Talking Community Service with Middle School Students
A few weeks ago Ross and I gave a presentation to about 170 middle school students at the Germantown Friends School before they embarked on their Middle School Day of Service, for which they worked at various places, from community gardens to food pantries. To energize them in this mission, Ross and I attempted to infuse them with commitment to community and appreciation for the uniqueness their community members. I tried to convey the importance of these ideas by telling the middle school students a few stories about some experiences I have had and what I’ve learned from them.
The first story I told was about an experience I had volunteering to help people move into a transitional housing facility when I was in middle school. During this I met a girl who was moving into the housing with her mother, who had recently gotten a job and was transitioning out of homelessness. Talking to this girl was really the first time I felt able to put a face to experiences of homelessness and poverty and began to see them as a part of the world I lived in, as opposed to some dark and mysterious separate reality. It made me realize how different one person’s life could be from my own, despite all our human commonalities, and how important it was to me to work together with people who were experiencing such challenges. That was my first story.
The next idea that I wanted to convey to the students was that people can see the same thing in totally different ways. I explained how this realization hit me when I was in high school and I got into an email conversation over email with a Chinese student about Tibet. At the time, I had only heard a little bit about protesting that had been happening in Tibet. The people who I had heard talking about it were saying that the people who were protesting were in the right, but what Alice argued passionately in her email was that the protesters were trying to tear China apart. This encounter made me realize that people can see things in a way totally different from the dominant perspective of which I am aware. Through this I learned that I have to keep digging and asking questions in order to understand various perceptions of a situation.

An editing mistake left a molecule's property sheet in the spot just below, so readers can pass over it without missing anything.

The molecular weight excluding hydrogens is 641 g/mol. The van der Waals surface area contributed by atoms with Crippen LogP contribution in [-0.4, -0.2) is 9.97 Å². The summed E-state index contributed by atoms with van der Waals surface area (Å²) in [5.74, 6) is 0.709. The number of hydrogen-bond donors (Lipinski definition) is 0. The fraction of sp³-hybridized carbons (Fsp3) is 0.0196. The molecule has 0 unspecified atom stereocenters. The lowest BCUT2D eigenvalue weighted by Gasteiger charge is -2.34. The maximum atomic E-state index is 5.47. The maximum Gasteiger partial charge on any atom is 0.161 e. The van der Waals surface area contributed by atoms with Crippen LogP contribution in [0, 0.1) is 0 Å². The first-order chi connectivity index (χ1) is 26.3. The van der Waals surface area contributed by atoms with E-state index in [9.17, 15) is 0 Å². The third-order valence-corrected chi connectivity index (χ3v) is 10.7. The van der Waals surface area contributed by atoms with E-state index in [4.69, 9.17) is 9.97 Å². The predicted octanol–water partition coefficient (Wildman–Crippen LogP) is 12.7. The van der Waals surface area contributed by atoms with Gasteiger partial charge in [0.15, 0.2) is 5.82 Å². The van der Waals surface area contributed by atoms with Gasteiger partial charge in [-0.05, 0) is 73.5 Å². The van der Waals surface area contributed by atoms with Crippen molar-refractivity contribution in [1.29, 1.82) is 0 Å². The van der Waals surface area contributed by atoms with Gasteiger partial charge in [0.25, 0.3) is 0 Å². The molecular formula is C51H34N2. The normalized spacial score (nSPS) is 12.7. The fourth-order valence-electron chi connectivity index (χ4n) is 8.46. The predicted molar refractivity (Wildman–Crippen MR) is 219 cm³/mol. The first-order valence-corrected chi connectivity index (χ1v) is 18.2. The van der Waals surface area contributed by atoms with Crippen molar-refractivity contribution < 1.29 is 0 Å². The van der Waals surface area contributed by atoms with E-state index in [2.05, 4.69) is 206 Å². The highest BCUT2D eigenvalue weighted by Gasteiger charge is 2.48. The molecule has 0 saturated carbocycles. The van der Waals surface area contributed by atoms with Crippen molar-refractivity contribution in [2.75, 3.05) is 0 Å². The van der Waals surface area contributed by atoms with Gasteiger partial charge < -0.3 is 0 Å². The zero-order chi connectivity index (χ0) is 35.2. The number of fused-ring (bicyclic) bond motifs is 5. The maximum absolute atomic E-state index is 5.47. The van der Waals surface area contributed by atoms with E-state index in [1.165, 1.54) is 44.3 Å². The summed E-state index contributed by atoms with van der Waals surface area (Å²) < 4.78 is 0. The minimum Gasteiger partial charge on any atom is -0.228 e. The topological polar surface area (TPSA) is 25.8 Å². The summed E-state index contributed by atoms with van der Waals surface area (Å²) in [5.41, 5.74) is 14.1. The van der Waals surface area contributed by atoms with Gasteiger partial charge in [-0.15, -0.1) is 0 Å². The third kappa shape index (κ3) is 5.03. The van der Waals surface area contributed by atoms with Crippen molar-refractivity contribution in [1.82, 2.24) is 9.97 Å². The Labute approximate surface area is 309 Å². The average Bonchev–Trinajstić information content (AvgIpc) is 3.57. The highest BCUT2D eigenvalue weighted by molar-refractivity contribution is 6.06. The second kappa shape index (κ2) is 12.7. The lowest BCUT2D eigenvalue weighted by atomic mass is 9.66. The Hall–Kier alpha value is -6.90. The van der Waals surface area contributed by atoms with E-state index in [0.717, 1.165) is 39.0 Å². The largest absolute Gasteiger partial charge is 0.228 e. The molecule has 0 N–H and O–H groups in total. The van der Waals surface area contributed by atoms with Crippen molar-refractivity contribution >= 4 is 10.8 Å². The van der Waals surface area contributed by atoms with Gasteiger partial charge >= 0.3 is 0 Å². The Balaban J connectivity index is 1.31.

I also told the middle school students about two experiences I had volunteering at an organization called High Rocks, which provides educational enrichment programs for girls in a rural area of West Virginia. First I learned how much I could learn from people whom I thought I would be teaching. I realized this when we held a workshop to talk about how to improve schools and I realized that the middle school girls we were talking to had a lot of great ideas I wouldn’t ever have thought of for what kinds of help they wanted in their schools. This made me realize how important it is to be open to being taught by whomever I encounter.
I also I told a story about pouring concrete into holes to support the support beams of a building at High Rocks. I explained that while we were doing this I felt frustrated because it seemed like it had nothing to do with supporting the educational aspirations of girls. However when we all had dinner together, I realized that the beams made it possible for the kitchen to have a floor, which made it possible for us to have a kitchen to have dinner in, which was so important because it gave us all a space to be and talk and really get to know each other and learn from each other. So even things that seem a little irrelevant can really connect to a bigger picture.
Ross then talked about the importance of building communities based on love and commonalities, and then we sent the kids off for their day of service!